It is also significant that, in Blasted, she [Sarah Kane] extended its [the use of rape as weapon] use to cover the male Ian as well as the female Cate, a case of poetic justice in her contemporary reworking of Jacobean revenge tragedy.
Sarah Kane was inspired by the images of war in Bosnia, and the victimisation of Muslim women, as well as her conception of the ‘cultural’ use of rape as a weapon in war — so the domestic rape of a woman in Leeds is connected to the rape-as-weapon-of-war used against (silent, absent) Muslim women, and, ultimately, the white man from Leeds.
The original draft made explicitly reference to Bosnia: “Such specific references were later dropped, pushing the Muslim Other further into the subtext. What remains in the play are Ian’s parochial patriotism and his racist hatred.” For me this describes what it’s like to read Kane when you’re not white — she is inspired by the trauma of people, women, marginalized by race, ethnicity, and religion, and displaces this trauma onto white English people; whether this displacement is simply childish shock value as some critics decry it, or whether it is a comment on something larger and more nuanced is irrelevant to me. What is relevant to me is the people who are made invisible and their trauma’s appropriated. Rape becomes “poetic justice.” I don’t like that.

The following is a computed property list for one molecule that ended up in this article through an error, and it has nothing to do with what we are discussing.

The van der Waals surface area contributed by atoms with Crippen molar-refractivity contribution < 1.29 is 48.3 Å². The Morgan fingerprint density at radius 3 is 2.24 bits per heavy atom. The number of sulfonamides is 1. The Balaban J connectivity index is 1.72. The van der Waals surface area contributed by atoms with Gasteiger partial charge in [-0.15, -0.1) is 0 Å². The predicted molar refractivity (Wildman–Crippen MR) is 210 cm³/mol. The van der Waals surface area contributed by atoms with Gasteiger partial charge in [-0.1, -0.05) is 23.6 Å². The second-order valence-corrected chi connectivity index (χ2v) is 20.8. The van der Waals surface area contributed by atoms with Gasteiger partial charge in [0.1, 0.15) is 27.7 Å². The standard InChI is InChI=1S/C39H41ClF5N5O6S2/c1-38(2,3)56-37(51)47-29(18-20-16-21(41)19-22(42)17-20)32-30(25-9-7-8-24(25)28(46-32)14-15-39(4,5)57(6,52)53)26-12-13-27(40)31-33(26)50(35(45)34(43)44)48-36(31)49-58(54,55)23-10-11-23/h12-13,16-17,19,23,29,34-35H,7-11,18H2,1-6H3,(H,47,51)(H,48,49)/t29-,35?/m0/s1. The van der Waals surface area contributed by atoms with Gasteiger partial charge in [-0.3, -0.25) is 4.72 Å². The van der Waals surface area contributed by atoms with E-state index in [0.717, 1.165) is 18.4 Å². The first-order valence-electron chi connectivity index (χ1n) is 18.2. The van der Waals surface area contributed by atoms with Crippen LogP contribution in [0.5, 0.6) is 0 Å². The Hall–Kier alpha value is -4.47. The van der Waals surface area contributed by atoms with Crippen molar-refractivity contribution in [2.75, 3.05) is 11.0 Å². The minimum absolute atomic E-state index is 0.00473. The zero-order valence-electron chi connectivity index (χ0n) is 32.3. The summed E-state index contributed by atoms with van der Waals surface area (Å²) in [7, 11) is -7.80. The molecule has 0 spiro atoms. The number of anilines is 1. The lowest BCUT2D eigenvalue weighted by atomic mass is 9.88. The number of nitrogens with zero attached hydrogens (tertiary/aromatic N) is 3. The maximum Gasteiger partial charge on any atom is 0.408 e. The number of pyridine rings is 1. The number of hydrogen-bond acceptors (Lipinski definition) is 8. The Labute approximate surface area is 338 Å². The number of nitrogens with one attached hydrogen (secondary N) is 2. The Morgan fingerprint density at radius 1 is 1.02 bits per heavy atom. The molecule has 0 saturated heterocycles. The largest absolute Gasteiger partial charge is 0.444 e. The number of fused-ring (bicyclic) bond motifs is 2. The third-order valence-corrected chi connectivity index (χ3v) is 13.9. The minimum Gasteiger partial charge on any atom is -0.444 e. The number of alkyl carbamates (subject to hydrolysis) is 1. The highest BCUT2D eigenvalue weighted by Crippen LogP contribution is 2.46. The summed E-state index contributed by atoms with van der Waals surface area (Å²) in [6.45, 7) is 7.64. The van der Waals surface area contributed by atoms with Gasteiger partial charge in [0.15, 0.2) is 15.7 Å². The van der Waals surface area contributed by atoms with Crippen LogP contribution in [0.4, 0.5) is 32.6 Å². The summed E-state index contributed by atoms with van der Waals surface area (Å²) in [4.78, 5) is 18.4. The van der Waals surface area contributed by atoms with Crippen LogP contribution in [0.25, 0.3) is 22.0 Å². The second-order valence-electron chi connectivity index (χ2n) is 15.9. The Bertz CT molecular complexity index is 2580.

Although the play was inspired by a specific event, the Bosnian war, Kane systematically took out the references and replaced them with more general ones: she wanted to universalise the play and generalise its politics. In the process, what was gained is balanced by what is lost: the play becomes an example of cultural memory loss, in which an Other that is repressed or silenced in art (although always implicitly present) returns in the real world to break the silence of their forgetting. At first Ian says about Bosnia, “This isn’t a story anyone wants to hear;” now Blasted itself might be an example of all the repressed stories we need to keep retelling.
From “‘Looks like there’s a war on’: Sarah Kane’s Blased, political theatre and the Muslim Other,” by Aleks Sierz